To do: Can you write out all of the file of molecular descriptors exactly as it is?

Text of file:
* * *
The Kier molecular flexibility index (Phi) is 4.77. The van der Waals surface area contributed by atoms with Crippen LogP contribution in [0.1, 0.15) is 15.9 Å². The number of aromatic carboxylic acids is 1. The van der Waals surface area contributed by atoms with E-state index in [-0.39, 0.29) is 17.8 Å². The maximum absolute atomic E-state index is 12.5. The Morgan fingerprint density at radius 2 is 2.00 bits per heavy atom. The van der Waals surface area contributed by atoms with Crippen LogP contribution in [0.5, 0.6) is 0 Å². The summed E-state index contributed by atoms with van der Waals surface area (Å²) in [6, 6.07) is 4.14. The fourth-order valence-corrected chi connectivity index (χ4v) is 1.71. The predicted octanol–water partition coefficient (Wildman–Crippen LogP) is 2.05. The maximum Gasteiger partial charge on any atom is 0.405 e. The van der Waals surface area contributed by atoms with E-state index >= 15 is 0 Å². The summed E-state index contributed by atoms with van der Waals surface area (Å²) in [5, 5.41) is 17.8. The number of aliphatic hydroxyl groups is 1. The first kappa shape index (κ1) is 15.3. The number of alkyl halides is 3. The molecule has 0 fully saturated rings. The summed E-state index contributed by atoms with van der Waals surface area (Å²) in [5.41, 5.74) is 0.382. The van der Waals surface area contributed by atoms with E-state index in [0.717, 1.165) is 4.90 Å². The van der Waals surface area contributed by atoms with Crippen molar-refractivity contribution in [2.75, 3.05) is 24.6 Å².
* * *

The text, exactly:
The Kier molecular flexibility index (Phi) is 4.77. The van der Waals surface area contributed by atoms with Crippen LogP contribution in [0.1, 0.15) is 15.9 Å². The number of aromatic carboxylic acids is 1. The van der Waals surface area contributed by atoms with E-state index in [-0.39, 0.29) is 17.8 Å². The maximum absolute atomic E-state index is 12.5. The Morgan fingerprint density at radius 2 is 2.00 bits per heavy atom. The van der Waals surface area contributed by atoms with Crippen LogP contribution in [0.5, 0.6) is 0 Å². The summed E-state index contributed by atoms with van der Waals surface area (Å²) in [6, 6.07) is 4.14. The fourth-order valence-corrected chi connectivity index (χ4v) is 1.71. The predicted octanol–water partition coefficient (Wildman–Crippen LogP) is 2.05. The maximum Gasteiger partial charge on any atom is 0.405 e. The van der Waals surface area contributed by atoms with E-state index >= 15 is 0 Å². The summed E-state index contributed by atoms with van der Waals surface area (Å²) in [5, 5.41) is 17.8. The number of aliphatic hydroxyl groups is 1. The first kappa shape index (κ1) is 15.3. The number of alkyl halides is 3. The molecule has 0 fully saturated rings. The summed E-state index contributed by atoms with van der Waals surface area (Å²) in [5.41, 5.74) is 0.382. The van der Waals surface area contributed by atoms with E-state index in [0.717, 1.165) is 4.90 Å². The van der Waals surface area contributed by atoms with Crippen molar-refractivity contribution in [2.75, 3.05) is 24.6 Å².